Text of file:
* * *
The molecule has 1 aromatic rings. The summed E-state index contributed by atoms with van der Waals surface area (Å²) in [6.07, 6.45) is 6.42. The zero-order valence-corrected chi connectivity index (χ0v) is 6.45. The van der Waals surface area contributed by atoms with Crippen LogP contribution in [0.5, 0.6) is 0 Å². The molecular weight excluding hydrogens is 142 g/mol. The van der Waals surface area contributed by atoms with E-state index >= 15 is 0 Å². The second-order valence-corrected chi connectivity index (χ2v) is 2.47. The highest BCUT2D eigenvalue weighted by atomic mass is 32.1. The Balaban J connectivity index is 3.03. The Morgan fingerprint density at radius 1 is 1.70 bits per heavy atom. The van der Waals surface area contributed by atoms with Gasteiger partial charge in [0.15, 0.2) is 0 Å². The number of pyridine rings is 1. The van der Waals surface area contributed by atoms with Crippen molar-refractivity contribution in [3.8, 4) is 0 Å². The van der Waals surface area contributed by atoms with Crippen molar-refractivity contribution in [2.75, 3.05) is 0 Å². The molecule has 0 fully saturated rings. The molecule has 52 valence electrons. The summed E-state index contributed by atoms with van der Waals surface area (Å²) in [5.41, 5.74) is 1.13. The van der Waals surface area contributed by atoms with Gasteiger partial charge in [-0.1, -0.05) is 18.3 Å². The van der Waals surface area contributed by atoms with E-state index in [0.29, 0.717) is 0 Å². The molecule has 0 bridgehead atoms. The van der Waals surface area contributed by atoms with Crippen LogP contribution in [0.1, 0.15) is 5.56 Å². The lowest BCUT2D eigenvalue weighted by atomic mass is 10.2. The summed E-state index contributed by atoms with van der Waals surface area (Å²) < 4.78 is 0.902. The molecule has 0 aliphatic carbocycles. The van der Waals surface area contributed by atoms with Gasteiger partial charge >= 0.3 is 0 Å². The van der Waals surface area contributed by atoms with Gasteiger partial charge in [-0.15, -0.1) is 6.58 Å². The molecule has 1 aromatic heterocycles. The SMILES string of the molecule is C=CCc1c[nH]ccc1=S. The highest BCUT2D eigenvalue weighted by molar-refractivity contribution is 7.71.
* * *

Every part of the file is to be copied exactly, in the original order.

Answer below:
The molecule has 1 aromatic rings. The summed E-state index contributed by atoms with van der Waals surface area (Å²) in [6.07, 6.45) is 6.42. The zero-order valence-corrected chi connectivity index (χ0v) is 6.45. The van der Waals surface area contributed by atoms with Crippen LogP contribution in [0.5, 0.6) is 0 Å². The molecular weight excluding hydrogens is 142 g/mol. The van der Waals surface area contributed by atoms with E-state index >= 15 is 0 Å². The second-order valence-corrected chi connectivity index (χ2v) is 2.47. The highest BCUT2D eigenvalue weighted by atomic mass is 32.1. The Balaban J connectivity index is 3.03. The Morgan fingerprint density at radius 1 is 1.70 bits per heavy atom. The van der Waals surface area contributed by atoms with Gasteiger partial charge in [0.15, 0.2) is 0 Å². The number of pyridine rings is 1. The van der Waals surface area contributed by atoms with Crippen molar-refractivity contribution in [3.8, 4) is 0 Å². The van der Waals surface area contributed by atoms with Crippen molar-refractivity contribution in [2.75, 3.05) is 0 Å². The molecule has 0 fully saturated rings. The molecule has 52 valence electrons. The summed E-state index contributed by atoms with van der Waals surface area (Å²) in [5.41, 5.74) is 1.13. The van der Waals surface area contributed by atoms with Gasteiger partial charge in [-0.1, -0.05) is 18.3 Å². The van der Waals surface area contributed by atoms with E-state index in [0.29, 0.717) is 0 Å². The molecule has 0 bridgehead atoms. The van der Waals surface area contributed by atoms with Crippen LogP contribution in [0.1, 0.15) is 5.56 Å². The lowest BCUT2D eigenvalue weighted by atomic mass is 10.2. The summed E-state index contributed by atoms with van der Waals surface area (Å²) < 4.78 is 0.902. The molecule has 0 aliphatic carbocycles. The van der Waals surface area contributed by atoms with Gasteiger partial charge >= 0.3 is 0 Å². The van der Waals surface area contributed by atoms with Gasteiger partial charge in [-0.15, -0.1) is 6.58 Å². The molecule has 1 aromatic heterocycles. The SMILES string of the molecule is C=CCc1c[nH]ccc1=S. The highest BCUT2D eigenvalue weighted by molar-refractivity contribution is 7.71.